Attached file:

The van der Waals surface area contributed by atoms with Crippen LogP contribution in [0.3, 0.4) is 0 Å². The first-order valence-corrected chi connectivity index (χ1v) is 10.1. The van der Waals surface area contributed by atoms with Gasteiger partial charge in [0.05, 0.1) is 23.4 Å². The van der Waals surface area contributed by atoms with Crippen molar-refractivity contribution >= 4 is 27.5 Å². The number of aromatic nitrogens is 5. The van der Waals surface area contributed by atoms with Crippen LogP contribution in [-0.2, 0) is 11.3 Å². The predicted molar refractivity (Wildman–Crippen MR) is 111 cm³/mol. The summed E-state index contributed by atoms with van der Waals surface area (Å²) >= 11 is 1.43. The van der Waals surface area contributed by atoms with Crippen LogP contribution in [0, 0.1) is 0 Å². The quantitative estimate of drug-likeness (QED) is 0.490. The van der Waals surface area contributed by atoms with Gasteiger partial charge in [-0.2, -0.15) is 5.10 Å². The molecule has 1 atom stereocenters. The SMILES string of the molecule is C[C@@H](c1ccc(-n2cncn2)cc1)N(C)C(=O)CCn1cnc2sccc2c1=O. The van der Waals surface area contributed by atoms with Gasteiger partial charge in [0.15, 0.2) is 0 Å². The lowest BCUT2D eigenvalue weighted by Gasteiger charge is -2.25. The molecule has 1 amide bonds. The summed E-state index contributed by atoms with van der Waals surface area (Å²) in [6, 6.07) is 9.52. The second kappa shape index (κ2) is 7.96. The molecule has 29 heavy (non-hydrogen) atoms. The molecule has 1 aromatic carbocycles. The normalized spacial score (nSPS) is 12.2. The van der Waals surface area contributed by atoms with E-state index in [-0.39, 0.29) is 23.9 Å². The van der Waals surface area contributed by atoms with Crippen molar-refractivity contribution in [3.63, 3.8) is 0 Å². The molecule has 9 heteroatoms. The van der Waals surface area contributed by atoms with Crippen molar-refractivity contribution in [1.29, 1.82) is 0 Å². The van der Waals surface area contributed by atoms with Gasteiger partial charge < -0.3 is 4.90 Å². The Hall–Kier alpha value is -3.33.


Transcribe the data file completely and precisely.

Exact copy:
The van der Waals surface area contributed by atoms with Crippen LogP contribution in [0.3, 0.4) is 0 Å². The first-order valence-corrected chi connectivity index (χ1v) is 10.1. The van der Waals surface area contributed by atoms with Gasteiger partial charge in [0.05, 0.1) is 23.4 Å². The van der Waals surface area contributed by atoms with Crippen molar-refractivity contribution >= 4 is 27.5 Å². The number of aromatic nitrogens is 5. The van der Waals surface area contributed by atoms with Crippen LogP contribution in [-0.2, 0) is 11.3 Å². The predicted molar refractivity (Wildman–Crippen MR) is 111 cm³/mol. The summed E-state index contributed by atoms with van der Waals surface area (Å²) >= 11 is 1.43. The van der Waals surface area contributed by atoms with Crippen LogP contribution in [0, 0.1) is 0 Å². The quantitative estimate of drug-likeness (QED) is 0.490. The van der Waals surface area contributed by atoms with Gasteiger partial charge in [-0.2, -0.15) is 5.10 Å². The molecule has 1 atom stereocenters. The SMILES string of the molecule is C[C@@H](c1ccc(-n2cncn2)cc1)N(C)C(=O)CCn1cnc2sccc2c1=O. The van der Waals surface area contributed by atoms with Gasteiger partial charge in [0.15, 0.2) is 0 Å². The lowest BCUT2D eigenvalue weighted by Gasteiger charge is -2.25. The molecule has 1 amide bonds. The summed E-state index contributed by atoms with van der Waals surface area (Å²) in [6, 6.07) is 9.52. The second kappa shape index (κ2) is 7.96. The molecule has 29 heavy (non-hydrogen) atoms. The molecule has 1 aromatic carbocycles. The normalized spacial score (nSPS) is 12.2. The van der Waals surface area contributed by atoms with E-state index in [-0.39, 0.29) is 23.9 Å². The van der Waals surface area contributed by atoms with Crippen molar-refractivity contribution in [3.63, 3.8) is 0 Å². The molecule has 9 heteroatoms. The van der Waals surface area contributed by atoms with Crippen molar-refractivity contribution in [1.29, 1.82) is 0 Å². The van der Waals surface area contributed by atoms with Gasteiger partial charge < -0.3 is 4.90 Å². The Hall–Kier alpha value is -3.33.